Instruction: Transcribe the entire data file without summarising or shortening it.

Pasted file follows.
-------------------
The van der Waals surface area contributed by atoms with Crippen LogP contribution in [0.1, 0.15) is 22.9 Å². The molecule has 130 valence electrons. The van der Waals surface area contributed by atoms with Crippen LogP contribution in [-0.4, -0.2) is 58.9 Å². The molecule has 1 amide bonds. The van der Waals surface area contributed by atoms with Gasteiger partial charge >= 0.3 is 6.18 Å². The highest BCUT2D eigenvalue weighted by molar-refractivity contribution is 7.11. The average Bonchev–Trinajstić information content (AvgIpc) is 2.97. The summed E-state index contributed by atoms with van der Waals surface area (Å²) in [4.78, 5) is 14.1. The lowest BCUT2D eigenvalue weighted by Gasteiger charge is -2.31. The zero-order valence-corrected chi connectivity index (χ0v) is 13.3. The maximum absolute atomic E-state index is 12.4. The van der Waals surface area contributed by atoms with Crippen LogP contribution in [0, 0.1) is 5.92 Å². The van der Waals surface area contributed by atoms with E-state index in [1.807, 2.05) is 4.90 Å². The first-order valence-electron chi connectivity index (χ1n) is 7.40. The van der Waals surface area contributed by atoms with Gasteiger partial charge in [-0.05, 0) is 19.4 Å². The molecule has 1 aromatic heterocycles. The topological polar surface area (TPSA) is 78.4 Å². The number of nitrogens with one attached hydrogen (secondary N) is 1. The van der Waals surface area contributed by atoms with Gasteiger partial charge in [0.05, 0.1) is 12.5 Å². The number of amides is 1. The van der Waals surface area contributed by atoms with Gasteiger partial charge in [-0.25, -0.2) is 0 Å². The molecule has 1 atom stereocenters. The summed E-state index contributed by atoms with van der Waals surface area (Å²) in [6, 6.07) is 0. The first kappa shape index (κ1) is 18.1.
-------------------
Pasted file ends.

The van der Waals surface area contributed by atoms with Crippen LogP contribution in [0.1, 0.15) is 22.9 Å². The molecule has 130 valence electrons. The van der Waals surface area contributed by atoms with Crippen LogP contribution in [-0.4, -0.2) is 58.9 Å². The molecule has 1 amide bonds. The van der Waals surface area contributed by atoms with Gasteiger partial charge >= 0.3 is 6.18 Å². The highest BCUT2D eigenvalue weighted by molar-refractivity contribution is 7.11. The average Bonchev–Trinajstić information content (AvgIpc) is 2.97. The summed E-state index contributed by atoms with van der Waals surface area (Å²) in [4.78, 5) is 14.1. The lowest BCUT2D eigenvalue weighted by Gasteiger charge is -2.31. The zero-order valence-corrected chi connectivity index (χ0v) is 13.3. The maximum absolute atomic E-state index is 12.4. The van der Waals surface area contributed by atoms with Crippen LogP contribution in [0, 0.1) is 5.92 Å². The van der Waals surface area contributed by atoms with E-state index in [1.807, 2.05) is 4.90 Å². The first-order valence-electron chi connectivity index (χ1n) is 7.40. The van der Waals surface area contributed by atoms with Gasteiger partial charge in [-0.05, 0) is 19.4 Å². The molecule has 1 aromatic heterocycles. The topological polar surface area (TPSA) is 78.4 Å². The number of nitrogens with one attached hydrogen (secondary N) is 1. The van der Waals surface area contributed by atoms with Gasteiger partial charge in [0.05, 0.1) is 12.5 Å². The number of amides is 1. The van der Waals surface area contributed by atoms with Gasteiger partial charge in [-0.25, -0.2) is 0 Å². The molecule has 1 atom stereocenters. The summed E-state index contributed by atoms with van der Waals surface area (Å²) in [6, 6.07) is 0. The first kappa shape index (κ1) is 18.1.